Albert Otis Birch was an early Santa Ana resident who became an oil tycoon during the early 20th century, with gushers in Brea Canyon. He also owned a furniture company in Los Angeles and was an insurance company executive, among other business endeavors.
After living many years on a hilltop estate in South Pasadena, an aging Birch and his wife Estelle fell into the clutches of Pearl Choate, a Texas-born nurse with a penchant for having older husbands die not long after marriage and who served prison time in one instance. Not long after she began “taking care” of the Birches in the mid-1960s, Choate spirited them off to Texas where both died within a short period of time. But that’s just part of their strange story.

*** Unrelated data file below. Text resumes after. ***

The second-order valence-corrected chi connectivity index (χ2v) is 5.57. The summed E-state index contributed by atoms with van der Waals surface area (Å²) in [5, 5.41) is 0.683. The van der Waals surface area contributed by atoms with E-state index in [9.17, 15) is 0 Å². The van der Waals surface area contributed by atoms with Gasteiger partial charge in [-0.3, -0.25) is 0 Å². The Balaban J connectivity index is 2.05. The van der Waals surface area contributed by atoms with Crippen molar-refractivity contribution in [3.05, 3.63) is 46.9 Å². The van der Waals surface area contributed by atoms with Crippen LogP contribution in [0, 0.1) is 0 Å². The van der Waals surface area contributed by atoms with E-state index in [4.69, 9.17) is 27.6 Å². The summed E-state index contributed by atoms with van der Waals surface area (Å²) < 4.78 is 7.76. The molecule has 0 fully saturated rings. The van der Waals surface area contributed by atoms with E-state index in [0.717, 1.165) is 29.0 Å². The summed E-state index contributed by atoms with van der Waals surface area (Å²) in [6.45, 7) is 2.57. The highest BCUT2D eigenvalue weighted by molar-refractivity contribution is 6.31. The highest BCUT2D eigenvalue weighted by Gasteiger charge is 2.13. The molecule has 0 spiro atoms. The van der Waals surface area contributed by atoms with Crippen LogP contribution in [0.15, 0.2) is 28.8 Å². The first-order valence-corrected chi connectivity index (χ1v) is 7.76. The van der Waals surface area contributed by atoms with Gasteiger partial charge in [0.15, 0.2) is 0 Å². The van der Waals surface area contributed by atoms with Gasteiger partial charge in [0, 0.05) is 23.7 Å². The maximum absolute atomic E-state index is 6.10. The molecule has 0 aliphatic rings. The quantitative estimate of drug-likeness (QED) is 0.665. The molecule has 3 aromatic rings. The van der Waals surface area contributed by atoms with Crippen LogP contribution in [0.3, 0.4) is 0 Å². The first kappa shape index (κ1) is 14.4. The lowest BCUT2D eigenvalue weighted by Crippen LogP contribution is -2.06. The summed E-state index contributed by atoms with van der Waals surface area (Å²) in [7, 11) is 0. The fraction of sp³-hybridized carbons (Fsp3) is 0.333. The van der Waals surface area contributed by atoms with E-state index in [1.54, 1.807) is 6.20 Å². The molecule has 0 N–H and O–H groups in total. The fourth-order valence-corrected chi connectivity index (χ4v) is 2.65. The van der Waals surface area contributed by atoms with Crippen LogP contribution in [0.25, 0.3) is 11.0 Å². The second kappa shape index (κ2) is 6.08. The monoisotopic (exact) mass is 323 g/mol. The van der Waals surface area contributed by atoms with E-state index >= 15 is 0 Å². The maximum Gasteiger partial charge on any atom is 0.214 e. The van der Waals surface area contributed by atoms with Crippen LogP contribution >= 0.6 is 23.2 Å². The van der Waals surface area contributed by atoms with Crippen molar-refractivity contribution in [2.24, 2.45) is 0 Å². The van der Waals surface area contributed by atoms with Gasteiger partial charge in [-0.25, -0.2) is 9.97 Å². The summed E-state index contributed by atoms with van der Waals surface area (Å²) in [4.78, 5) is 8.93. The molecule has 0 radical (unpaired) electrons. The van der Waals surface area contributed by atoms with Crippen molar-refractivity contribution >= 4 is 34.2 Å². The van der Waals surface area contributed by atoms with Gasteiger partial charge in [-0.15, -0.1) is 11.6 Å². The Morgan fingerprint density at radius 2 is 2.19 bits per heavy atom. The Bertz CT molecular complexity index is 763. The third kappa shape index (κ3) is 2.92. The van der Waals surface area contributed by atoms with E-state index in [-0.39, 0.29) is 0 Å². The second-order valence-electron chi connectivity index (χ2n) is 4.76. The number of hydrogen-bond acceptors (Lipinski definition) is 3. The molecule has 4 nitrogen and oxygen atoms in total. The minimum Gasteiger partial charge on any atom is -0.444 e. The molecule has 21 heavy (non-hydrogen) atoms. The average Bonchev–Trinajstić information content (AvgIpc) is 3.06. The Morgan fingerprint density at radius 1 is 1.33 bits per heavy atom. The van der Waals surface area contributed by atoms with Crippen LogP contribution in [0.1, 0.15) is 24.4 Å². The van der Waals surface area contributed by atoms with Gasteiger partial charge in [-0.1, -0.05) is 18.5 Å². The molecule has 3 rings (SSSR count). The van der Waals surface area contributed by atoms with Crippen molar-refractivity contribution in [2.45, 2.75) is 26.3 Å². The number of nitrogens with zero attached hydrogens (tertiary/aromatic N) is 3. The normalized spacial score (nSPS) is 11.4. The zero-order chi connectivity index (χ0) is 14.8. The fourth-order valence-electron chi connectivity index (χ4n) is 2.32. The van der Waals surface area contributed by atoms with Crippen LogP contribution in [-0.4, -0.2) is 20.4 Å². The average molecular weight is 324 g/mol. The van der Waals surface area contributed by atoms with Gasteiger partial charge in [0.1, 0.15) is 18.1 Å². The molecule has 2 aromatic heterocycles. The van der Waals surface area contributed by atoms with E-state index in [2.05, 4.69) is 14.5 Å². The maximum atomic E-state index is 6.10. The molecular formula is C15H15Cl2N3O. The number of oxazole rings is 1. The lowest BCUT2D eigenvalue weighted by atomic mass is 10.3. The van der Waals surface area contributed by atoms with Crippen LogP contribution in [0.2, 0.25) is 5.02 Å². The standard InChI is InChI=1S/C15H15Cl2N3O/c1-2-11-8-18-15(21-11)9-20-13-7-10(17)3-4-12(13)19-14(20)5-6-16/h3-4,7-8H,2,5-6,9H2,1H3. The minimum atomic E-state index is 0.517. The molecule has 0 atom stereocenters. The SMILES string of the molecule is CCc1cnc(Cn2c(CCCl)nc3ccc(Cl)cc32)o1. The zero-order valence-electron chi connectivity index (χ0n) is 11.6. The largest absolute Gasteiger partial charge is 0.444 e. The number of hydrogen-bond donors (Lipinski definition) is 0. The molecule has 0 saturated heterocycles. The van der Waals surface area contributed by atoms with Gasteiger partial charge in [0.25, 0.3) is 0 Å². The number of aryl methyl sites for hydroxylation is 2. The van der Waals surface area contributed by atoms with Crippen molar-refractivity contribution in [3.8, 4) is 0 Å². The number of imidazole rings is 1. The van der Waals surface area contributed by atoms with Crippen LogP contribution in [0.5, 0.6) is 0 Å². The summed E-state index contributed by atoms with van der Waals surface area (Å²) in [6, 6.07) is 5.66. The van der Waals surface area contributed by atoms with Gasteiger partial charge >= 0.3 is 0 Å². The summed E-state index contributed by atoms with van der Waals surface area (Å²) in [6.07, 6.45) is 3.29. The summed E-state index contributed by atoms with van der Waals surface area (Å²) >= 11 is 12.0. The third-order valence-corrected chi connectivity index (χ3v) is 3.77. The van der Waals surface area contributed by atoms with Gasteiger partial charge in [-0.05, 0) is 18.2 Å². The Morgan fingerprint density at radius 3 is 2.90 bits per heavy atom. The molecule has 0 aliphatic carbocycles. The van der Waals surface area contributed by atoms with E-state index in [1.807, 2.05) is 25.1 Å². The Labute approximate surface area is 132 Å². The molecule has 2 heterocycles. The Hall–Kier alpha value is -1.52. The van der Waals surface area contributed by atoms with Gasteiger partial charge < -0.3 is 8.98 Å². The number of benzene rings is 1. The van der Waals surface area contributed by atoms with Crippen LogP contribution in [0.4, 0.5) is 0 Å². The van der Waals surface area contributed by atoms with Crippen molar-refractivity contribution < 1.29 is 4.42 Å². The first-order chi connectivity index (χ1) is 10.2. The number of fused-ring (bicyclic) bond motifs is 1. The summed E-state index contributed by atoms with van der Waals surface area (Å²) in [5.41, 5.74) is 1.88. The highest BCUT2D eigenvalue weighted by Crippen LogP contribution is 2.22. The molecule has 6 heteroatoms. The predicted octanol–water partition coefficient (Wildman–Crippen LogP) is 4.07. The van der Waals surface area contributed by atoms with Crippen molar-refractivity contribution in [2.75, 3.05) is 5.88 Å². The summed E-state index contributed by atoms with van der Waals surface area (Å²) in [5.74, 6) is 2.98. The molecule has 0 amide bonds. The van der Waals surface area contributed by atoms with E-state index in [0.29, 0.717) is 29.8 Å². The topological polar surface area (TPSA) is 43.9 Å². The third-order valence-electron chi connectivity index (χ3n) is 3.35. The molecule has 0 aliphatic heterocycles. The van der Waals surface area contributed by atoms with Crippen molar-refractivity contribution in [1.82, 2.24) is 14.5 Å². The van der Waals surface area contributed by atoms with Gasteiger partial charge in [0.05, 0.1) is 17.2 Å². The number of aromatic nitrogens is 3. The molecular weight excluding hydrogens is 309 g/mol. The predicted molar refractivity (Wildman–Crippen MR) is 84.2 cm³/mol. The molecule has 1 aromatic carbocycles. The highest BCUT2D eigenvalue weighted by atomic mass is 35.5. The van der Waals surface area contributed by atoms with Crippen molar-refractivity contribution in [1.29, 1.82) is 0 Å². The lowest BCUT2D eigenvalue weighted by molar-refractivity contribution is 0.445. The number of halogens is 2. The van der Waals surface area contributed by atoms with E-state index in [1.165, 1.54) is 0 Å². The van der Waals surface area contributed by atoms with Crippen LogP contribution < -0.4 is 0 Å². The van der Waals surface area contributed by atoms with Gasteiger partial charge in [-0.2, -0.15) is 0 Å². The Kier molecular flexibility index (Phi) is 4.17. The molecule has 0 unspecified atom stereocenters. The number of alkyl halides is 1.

Paul R. Spitzzeri is Museum Director at the Workman and Temple Family Homestead Museum in the City of Industry, was raised in Orange County, and lives in Carbon Canyon, a stone’s throw from the county line in Chino Hills. He has written extensively on the history of greater Los Angeles through articles, a national award-winning book on the Workman and Temple families, and blog posts and has spoken several times to the OCHS.
Our program will be held this Thursday, January 13, at 7:30 p.m. at Trinity Episcopal Church, 2400 N. Canal St., Orange. As always, members and the general public are cordially invited to attend. (Doors open at 7 p.m.)
If you’re not a member, please consider becoming part of the OCHS family today. (Dues start at $30, $25 for seniors.) Membership support lets us host these meetings and funds our archives and all the other services we offer to document and celebrate Orange County history. Visit www.orangecountyhistory.org to join online. Thank you!
For more information, email [email protected].